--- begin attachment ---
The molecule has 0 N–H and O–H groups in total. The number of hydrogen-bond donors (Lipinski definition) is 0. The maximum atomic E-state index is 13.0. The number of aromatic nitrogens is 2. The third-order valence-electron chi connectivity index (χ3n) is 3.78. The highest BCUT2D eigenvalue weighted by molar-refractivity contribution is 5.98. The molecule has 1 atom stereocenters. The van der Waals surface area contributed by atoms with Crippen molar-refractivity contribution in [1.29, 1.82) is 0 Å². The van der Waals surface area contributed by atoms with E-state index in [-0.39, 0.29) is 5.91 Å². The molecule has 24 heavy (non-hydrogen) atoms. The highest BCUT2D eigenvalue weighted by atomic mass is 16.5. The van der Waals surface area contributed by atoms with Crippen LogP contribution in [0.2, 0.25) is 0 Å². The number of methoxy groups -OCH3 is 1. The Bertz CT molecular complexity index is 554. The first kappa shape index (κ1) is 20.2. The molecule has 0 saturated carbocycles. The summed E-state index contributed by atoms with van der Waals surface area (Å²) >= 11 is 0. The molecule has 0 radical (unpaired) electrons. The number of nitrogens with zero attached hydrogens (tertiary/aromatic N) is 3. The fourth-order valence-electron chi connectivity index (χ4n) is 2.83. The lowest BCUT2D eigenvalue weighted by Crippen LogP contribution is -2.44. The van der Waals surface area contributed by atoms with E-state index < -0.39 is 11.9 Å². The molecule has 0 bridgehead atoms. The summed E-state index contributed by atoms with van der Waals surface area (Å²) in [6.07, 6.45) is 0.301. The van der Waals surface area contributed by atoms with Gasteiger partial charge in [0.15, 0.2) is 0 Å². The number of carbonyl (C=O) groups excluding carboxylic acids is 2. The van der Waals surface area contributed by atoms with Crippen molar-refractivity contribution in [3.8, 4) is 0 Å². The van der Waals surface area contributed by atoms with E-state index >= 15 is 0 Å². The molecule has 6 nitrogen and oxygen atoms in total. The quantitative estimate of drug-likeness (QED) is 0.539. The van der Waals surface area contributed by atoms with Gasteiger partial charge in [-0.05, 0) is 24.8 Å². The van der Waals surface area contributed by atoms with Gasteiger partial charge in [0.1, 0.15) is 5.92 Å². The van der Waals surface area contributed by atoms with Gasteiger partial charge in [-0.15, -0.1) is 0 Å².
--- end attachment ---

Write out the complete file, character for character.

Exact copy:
The molecule has 0 N–H and O–H groups in total. The number of hydrogen-bond donors (Lipinski definition) is 0. The maximum atomic E-state index is 13.0. The number of aromatic nitrogens is 2. The third-order valence-electron chi connectivity index (χ3n) is 3.78. The highest BCUT2D eigenvalue weighted by molar-refractivity contribution is 5.98. The molecule has 1 atom stereocenters. The van der Waals surface area contributed by atoms with Crippen molar-refractivity contribution in [1.29, 1.82) is 0 Å². The van der Waals surface area contributed by atoms with E-state index in [-0.39, 0.29) is 5.91 Å². The molecule has 24 heavy (non-hydrogen) atoms. The highest BCUT2D eigenvalue weighted by atomic mass is 16.5. The van der Waals surface area contributed by atoms with Crippen LogP contribution in [0.2, 0.25) is 0 Å². The number of methoxy groups -OCH3 is 1. The Bertz CT molecular complexity index is 554. The first kappa shape index (κ1) is 20.2. The molecule has 0 saturated carbocycles. The summed E-state index contributed by atoms with van der Waals surface area (Å²) >= 11 is 0. The molecule has 0 radical (unpaired) electrons. The number of nitrogens with zero attached hydrogens (tertiary/aromatic N) is 3. The fourth-order valence-electron chi connectivity index (χ4n) is 2.83. The lowest BCUT2D eigenvalue weighted by Crippen LogP contribution is -2.44. The van der Waals surface area contributed by atoms with E-state index < -0.39 is 11.9 Å². The molecule has 0 bridgehead atoms. The summed E-state index contributed by atoms with van der Waals surface area (Å²) in [6.07, 6.45) is 0.301. The van der Waals surface area contributed by atoms with Gasteiger partial charge in [0.15, 0.2) is 0 Å². The number of carbonyl (C=O) groups excluding carboxylic acids is 2. The van der Waals surface area contributed by atoms with Crippen molar-refractivity contribution in [3.8, 4) is 0 Å². The van der Waals surface area contributed by atoms with E-state index >= 15 is 0 Å². The molecule has 6 nitrogen and oxygen atoms in total. The quantitative estimate of drug-likeness (QED) is 0.539. The van der Waals surface area contributed by atoms with Gasteiger partial charge in [-0.05, 0) is 24.8 Å². The van der Waals surface area contributed by atoms with Gasteiger partial charge in [0.1, 0.15) is 5.92 Å². The van der Waals surface area contributed by atoms with Gasteiger partial charge in [-0.15, -0.1) is 0 Å².